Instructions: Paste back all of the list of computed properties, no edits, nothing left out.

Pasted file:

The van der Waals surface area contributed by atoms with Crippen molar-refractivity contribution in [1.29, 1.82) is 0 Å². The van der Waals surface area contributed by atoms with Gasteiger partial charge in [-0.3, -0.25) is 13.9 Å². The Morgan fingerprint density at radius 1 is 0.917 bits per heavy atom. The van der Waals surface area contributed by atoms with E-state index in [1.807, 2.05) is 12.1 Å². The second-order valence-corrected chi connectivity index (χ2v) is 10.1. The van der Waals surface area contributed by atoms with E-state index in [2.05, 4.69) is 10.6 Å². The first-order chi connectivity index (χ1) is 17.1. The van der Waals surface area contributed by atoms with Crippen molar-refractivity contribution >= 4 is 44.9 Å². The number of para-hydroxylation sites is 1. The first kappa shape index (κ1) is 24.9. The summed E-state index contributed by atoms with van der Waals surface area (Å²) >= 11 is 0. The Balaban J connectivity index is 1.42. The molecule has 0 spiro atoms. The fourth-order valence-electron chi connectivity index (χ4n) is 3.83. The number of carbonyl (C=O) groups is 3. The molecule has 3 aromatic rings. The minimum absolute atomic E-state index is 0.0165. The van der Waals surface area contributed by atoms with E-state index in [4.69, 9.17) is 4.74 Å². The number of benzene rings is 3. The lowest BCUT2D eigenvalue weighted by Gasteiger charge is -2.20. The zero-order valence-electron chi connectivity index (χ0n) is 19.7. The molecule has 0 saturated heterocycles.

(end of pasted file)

The van der Waals surface area contributed by atoms with Crippen molar-refractivity contribution in [1.29, 1.82) is 0 Å². The van der Waals surface area contributed by atoms with Gasteiger partial charge in [-0.3, -0.25) is 13.9 Å². The Morgan fingerprint density at radius 1 is 0.917 bits per heavy atom. The van der Waals surface area contributed by atoms with E-state index in [1.807, 2.05) is 12.1 Å². The second-order valence-corrected chi connectivity index (χ2v) is 10.1. The van der Waals surface area contributed by atoms with E-state index in [2.05, 4.69) is 10.6 Å². The first-order chi connectivity index (χ1) is 17.1. The van der Waals surface area contributed by atoms with Crippen molar-refractivity contribution >= 4 is 44.9 Å². The number of para-hydroxylation sites is 1. The first kappa shape index (κ1) is 24.9. The summed E-state index contributed by atoms with van der Waals surface area (Å²) >= 11 is 0. The Balaban J connectivity index is 1.42. The molecule has 0 spiro atoms. The fourth-order valence-electron chi connectivity index (χ4n) is 3.83. The number of carbonyl (C=O) groups is 3. The molecule has 3 aromatic rings. The minimum absolute atomic E-state index is 0.0165. The van der Waals surface area contributed by atoms with E-state index in [4.69, 9.17) is 4.74 Å². The number of benzene rings is 3. The lowest BCUT2D eigenvalue weighted by Gasteiger charge is -2.20. The zero-order valence-electron chi connectivity index (χ0n) is 19.7. The molecule has 0 saturated heterocycles.